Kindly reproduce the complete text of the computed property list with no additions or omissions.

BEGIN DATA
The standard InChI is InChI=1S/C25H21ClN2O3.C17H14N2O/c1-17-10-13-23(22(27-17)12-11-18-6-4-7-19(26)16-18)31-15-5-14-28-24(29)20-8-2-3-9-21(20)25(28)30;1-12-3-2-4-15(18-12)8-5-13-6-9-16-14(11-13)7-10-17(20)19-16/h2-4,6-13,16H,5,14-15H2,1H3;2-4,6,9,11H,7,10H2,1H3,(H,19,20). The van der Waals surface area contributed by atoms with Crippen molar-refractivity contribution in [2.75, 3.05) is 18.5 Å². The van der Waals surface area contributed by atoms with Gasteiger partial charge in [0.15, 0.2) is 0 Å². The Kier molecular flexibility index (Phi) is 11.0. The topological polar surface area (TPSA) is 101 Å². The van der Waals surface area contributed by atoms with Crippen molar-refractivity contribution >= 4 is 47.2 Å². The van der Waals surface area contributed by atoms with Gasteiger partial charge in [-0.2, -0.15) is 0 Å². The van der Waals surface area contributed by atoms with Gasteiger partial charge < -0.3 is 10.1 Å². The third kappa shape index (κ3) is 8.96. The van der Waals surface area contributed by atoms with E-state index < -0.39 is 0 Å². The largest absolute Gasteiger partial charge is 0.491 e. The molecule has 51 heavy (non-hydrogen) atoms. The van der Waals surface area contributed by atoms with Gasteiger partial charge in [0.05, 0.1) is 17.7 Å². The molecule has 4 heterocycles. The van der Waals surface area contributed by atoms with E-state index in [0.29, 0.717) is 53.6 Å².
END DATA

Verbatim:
The standard InChI is InChI=1S/C25H21ClN2O3.C17H14N2O/c1-17-10-13-23(22(27-17)12-11-18-6-4-7-19(26)16-18)31-15-5-14-28-24(29)20-8-2-3-9-21(20)25(28)30;1-12-3-2-4-15(18-12)8-5-13-6-9-16-14(11-13)7-10-17(20)19-16/h2-4,6-13,16H,5,14-15H2,1H3;2-4,6,9,11H,7,10H2,1H3,(H,19,20). The van der Waals surface area contributed by atoms with Crippen molar-refractivity contribution in [2.75, 3.05) is 18.5 Å². The van der Waals surface area contributed by atoms with Gasteiger partial charge in [0.15, 0.2) is 0 Å². The Kier molecular flexibility index (Phi) is 11.0. The topological polar surface area (TPSA) is 101 Å². The van der Waals surface area contributed by atoms with Crippen molar-refractivity contribution >= 4 is 47.2 Å². The van der Waals surface area contributed by atoms with Gasteiger partial charge in [-0.2, -0.15) is 0 Å². The van der Waals surface area contributed by atoms with Gasteiger partial charge < -0.3 is 10.1 Å². The third kappa shape index (κ3) is 8.96. The van der Waals surface area contributed by atoms with E-state index < -0.39 is 0 Å². The largest absolute Gasteiger partial charge is 0.491 e. The molecule has 51 heavy (non-hydrogen) atoms. The van der Waals surface area contributed by atoms with Gasteiger partial charge in [0.05, 0.1) is 17.7 Å². The molecule has 4 heterocycles. The van der Waals surface area contributed by atoms with E-state index in [0.29, 0.717) is 53.6 Å².